Audience participation is an important component of actor and playwright Mike Wiley’s work. In Playmakers Repertory Company’s production of “Blood Done Sign My Name,” Wiley performed in front of a live Zoom audience to maintain the interactive nature of the play.
“Blood Done Sign My Name” is an adaptation of Tim Tyson’s book of the same name. It tells the story of Henry “Dickie” Marrow, a Black man murdered in an act of racial violence in Oxford, North Carolina in 1970.
Marrow was chased from a local store and then killed by three white men after reportedly making a rude comment to the wife of one of the men.
The performance features renditions of spirituals like “Swing Low, Sweet Chariot,” and “Soon I Will Be Done” by gospel scholar and singer Mary D. Williams.
The play originally premiered in 2008 and became part of a group of plays Wiley tours around the country.
“I’ve dedicated my career to lifting stories that are not often told in the Black community – historic stories,” he said.
Although Wiley currently can’t perform in front of live audiences, he has adapted much of his work to film and video.
By performing this play in front of a live Zoom audience, he was able to interact with the viewers.
“I wrote it with the idea of call and response,” Wiley said. “The kind of age-old way that Black churches have a gospel call and response that intertwines music with message.”
He said he encouraged Zoom audience members to unmute themselves and sing along during parts of the show.
“I remind them that it’s not going to be pretty, but that’s not the point,” he said. “The point is that it’s communal. The point is that we are working towards a goal. The smaller goal being the outcome of the play, the larger goal being building community in one space with each other and having a sense of hope when it’s all said and done.”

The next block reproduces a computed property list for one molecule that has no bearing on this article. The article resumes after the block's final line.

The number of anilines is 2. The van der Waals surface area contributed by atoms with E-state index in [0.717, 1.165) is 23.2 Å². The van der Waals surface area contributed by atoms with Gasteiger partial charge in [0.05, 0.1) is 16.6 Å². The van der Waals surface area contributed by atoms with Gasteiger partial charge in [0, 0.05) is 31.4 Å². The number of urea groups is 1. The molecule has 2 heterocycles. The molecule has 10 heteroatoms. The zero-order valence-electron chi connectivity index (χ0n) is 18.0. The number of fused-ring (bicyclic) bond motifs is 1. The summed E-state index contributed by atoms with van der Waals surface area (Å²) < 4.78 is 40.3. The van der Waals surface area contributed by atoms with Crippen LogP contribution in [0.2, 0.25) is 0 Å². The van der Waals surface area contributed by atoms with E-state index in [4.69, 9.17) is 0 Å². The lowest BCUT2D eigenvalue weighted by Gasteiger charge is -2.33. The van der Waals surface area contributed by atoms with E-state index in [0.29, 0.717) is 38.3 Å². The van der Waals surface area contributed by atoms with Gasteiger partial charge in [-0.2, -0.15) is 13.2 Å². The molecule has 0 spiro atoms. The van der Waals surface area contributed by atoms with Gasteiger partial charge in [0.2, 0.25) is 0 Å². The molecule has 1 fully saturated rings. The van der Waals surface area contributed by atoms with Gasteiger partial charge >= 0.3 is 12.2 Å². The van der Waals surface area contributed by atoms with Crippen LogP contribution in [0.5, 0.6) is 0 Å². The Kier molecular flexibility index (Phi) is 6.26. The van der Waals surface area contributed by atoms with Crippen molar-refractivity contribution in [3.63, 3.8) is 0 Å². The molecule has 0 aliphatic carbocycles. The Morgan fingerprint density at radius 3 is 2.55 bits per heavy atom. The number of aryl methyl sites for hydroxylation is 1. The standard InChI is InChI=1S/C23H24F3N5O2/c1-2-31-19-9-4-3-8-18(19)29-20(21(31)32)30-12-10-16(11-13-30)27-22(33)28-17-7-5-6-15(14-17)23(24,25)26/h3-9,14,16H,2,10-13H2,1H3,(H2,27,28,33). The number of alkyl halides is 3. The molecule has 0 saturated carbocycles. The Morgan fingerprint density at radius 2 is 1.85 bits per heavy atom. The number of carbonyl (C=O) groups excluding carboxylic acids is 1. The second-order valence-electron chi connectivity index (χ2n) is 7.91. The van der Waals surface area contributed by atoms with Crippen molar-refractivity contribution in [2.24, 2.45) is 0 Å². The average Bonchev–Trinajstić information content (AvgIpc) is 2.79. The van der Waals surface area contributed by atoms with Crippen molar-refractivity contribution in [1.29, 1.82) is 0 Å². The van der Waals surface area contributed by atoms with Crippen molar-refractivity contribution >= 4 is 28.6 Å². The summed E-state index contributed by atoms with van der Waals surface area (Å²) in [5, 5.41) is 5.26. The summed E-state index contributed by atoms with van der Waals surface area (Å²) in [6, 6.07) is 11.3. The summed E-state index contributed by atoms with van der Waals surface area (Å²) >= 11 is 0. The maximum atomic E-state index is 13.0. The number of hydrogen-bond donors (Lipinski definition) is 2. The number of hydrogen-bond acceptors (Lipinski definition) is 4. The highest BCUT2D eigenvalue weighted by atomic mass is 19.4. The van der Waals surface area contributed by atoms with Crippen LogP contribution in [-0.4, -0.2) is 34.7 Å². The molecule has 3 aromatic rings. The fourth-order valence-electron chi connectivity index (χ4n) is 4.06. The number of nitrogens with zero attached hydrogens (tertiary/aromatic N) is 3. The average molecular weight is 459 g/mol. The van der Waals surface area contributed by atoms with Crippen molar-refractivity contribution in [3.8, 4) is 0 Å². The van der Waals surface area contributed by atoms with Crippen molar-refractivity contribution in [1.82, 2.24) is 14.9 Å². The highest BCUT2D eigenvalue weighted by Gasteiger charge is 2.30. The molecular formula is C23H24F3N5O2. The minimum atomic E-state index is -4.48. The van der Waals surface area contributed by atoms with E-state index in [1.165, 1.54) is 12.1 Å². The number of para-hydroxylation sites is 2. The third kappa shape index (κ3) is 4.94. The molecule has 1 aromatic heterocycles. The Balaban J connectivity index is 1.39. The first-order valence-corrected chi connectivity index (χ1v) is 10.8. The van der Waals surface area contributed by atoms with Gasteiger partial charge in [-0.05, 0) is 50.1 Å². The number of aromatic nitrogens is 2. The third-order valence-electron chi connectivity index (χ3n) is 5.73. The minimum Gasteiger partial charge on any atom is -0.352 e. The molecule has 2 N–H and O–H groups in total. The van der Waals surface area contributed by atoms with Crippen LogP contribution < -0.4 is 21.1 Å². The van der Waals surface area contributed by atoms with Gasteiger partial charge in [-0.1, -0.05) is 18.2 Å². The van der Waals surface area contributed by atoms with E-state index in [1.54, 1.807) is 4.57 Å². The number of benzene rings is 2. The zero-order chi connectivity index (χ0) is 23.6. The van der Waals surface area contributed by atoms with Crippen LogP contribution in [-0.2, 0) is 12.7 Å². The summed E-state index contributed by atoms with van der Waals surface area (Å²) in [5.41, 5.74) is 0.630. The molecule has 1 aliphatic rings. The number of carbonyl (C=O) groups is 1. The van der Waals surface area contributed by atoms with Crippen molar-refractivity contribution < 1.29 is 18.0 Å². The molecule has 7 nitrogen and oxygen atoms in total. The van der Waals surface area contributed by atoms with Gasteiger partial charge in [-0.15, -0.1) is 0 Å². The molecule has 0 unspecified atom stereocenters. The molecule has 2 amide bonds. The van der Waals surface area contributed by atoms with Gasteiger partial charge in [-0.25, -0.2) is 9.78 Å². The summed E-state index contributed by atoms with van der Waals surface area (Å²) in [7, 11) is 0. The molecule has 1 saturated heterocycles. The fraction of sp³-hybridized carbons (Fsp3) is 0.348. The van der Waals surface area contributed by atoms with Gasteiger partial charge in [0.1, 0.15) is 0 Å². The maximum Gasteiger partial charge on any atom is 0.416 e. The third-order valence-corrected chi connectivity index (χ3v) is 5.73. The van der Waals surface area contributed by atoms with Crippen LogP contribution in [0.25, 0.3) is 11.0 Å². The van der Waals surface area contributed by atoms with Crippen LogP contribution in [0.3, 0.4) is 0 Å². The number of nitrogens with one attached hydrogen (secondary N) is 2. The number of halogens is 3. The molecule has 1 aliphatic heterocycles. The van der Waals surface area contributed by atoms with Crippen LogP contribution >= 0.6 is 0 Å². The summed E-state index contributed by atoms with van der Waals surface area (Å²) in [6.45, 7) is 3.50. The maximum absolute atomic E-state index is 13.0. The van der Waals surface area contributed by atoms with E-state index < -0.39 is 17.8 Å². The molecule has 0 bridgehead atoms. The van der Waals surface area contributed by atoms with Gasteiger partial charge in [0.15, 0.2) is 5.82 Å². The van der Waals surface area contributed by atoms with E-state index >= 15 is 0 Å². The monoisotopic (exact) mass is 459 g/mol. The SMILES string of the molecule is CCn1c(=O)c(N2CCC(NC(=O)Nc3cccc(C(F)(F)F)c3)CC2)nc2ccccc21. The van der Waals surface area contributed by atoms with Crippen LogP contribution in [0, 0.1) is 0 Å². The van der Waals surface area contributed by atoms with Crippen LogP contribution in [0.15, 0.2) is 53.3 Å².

Serena Ebhardt directed the original stage production of “Blood Done Sign My Name.” She said the play is important to understanding the history of integration in North Carolina.
“We were a little late to the table from the perspective of law,” Ebhardt said. “Things didn’t really start happening until many years after Brown v. Board of Education in terms of integration. It’s North Carolina history, so it’s totally appropriate that Playmakers would take this up.”
But the play isn’t just a story about something that happened in the ‘70s in North Carolina, Ebhardt said. She added it is about acknowledging and learning from history so it’s not repeated.
“If we erase it or we don’t talk about it then, oh goodness, human nature will just make it happen again,” she said. “We have to consciously choose to live to our higher selves. It doesn’t just happen.”
Ebhardt said she thinks the different take on the story and different medium that the Playmakers version offers is amazing.
“Given that the pandemic has forced ways for us to be creative with the arts and continuing to make our livings and tell our stories, I think this was a marvelous choice, and they’ve done it in the most interactive way that you can do a piece,” she said. “I’m really delighted to see the evolution of the telling of this story.”
Tickets to stream a recording of the on-stage performance of the play are available through Feb. 7.
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